Not a matter for a vote
It is disturbing that some of the people protesting the special session of the Legislature that will deal with the rights of gays and lesbians to marry would like to see the measure put to popular vote.
One of the underpinning principles of our democratic republic is that minority rights are protected. Inherent in that principle is that those rights cannot be swept away by a vote.
We’d ask proponents of an election to look in the mirror and ask themselves if they’d like to see their rights decided by other people’s votes.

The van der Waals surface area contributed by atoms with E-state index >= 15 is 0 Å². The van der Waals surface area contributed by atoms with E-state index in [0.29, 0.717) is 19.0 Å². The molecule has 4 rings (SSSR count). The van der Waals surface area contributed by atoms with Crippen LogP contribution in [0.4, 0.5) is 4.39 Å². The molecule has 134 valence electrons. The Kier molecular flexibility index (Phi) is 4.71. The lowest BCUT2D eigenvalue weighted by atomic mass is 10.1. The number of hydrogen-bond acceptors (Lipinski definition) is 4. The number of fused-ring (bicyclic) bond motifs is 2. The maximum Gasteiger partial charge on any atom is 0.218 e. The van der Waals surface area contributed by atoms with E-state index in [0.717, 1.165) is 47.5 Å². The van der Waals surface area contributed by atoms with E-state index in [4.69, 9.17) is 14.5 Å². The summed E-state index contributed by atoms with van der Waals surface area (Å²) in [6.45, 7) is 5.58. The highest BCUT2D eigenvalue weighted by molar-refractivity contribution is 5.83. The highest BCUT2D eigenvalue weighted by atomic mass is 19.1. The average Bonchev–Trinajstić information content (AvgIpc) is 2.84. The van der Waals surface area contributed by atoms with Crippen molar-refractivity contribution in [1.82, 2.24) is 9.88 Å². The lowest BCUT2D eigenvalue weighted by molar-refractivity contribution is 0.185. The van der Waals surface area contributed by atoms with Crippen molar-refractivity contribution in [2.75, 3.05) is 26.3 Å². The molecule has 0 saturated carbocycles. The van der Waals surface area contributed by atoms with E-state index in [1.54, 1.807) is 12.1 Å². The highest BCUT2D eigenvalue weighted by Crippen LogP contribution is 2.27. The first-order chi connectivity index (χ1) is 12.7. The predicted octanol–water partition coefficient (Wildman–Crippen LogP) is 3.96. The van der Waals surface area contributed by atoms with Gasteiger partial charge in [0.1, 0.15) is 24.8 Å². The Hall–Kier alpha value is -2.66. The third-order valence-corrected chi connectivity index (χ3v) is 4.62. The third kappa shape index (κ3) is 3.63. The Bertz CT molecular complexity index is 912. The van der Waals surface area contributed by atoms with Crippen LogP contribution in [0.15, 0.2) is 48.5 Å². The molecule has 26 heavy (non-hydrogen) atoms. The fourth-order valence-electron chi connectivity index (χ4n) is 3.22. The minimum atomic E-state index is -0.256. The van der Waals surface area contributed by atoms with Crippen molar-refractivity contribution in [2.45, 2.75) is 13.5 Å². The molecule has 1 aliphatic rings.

For too long, gay couples have been deprived of the legal benefits granted married couples. Whether it is tax deductions, survivor’s benefits, taxing domestic partner’s health insurance, or the hundreds of other advantages given to married couples, gays have been denied them.
It is discrimination, plain and simple. Basic rights have been denied, gays have been treated like second-class citizens.
By granting privileges to married couples, society has made a conscious decision that commitment should be encouraged. Strong families are good for the community. It’s time to realize strong families can be built by any two loving adults, regardless of sexual orientation.
The Legislature has a chance in the special session to right a long-standing wrong.
* Editorials reflect the opinion of the publisher.